Share prices on the Lisbon stock exchange are falling more than 4 percent and Portugal's bond yields are ticking higher amid growing concern about the health of one of the country's largest financial groups.
The market turmoil was an unwelcome relapse into investor uncertainty for Portugal, which concluded its three-year international bailout program in May. Portugal needed a 78 billion-euro ($106 billion) rescue in 2011 during the eurozone's debt crisis.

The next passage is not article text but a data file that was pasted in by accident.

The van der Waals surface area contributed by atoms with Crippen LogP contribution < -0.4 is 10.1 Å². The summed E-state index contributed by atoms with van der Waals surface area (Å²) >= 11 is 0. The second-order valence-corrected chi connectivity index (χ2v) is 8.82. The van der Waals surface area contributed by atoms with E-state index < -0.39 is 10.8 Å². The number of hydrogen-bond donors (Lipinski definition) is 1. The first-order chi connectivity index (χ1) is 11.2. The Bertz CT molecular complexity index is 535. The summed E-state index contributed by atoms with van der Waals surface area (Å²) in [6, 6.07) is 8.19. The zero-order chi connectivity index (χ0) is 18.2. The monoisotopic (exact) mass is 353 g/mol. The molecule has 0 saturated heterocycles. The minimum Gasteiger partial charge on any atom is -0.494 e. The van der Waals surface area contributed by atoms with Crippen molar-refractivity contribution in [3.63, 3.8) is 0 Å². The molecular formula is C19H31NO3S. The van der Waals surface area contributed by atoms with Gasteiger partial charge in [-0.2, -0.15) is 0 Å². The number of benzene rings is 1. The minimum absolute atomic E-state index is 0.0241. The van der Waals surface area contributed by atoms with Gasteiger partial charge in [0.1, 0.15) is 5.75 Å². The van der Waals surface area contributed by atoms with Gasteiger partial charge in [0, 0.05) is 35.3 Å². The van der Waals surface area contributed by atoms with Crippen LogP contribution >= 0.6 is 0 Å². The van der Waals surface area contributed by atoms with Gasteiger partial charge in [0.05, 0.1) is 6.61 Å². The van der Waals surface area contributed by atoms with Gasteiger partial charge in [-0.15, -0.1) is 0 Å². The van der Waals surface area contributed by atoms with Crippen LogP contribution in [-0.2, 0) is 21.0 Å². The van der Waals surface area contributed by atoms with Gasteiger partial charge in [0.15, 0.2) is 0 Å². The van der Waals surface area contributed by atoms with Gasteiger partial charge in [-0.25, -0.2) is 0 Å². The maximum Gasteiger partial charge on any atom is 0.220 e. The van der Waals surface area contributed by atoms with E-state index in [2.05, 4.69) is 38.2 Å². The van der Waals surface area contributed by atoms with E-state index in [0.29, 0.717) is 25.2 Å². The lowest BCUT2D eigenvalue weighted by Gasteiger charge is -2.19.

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Espirito Santo Financial Group suspended trading in its shares Thursday as it addressed accounting irregularities at Espirito Santo International, its largest shareholder. Espirito Santo Financial Group is, in turn, the largest shareholder in Banco Espirito Santo, Portugal's largest bank. The bank's share price fell by more than 15 percent in morning trading.
The government insists the bank is solid.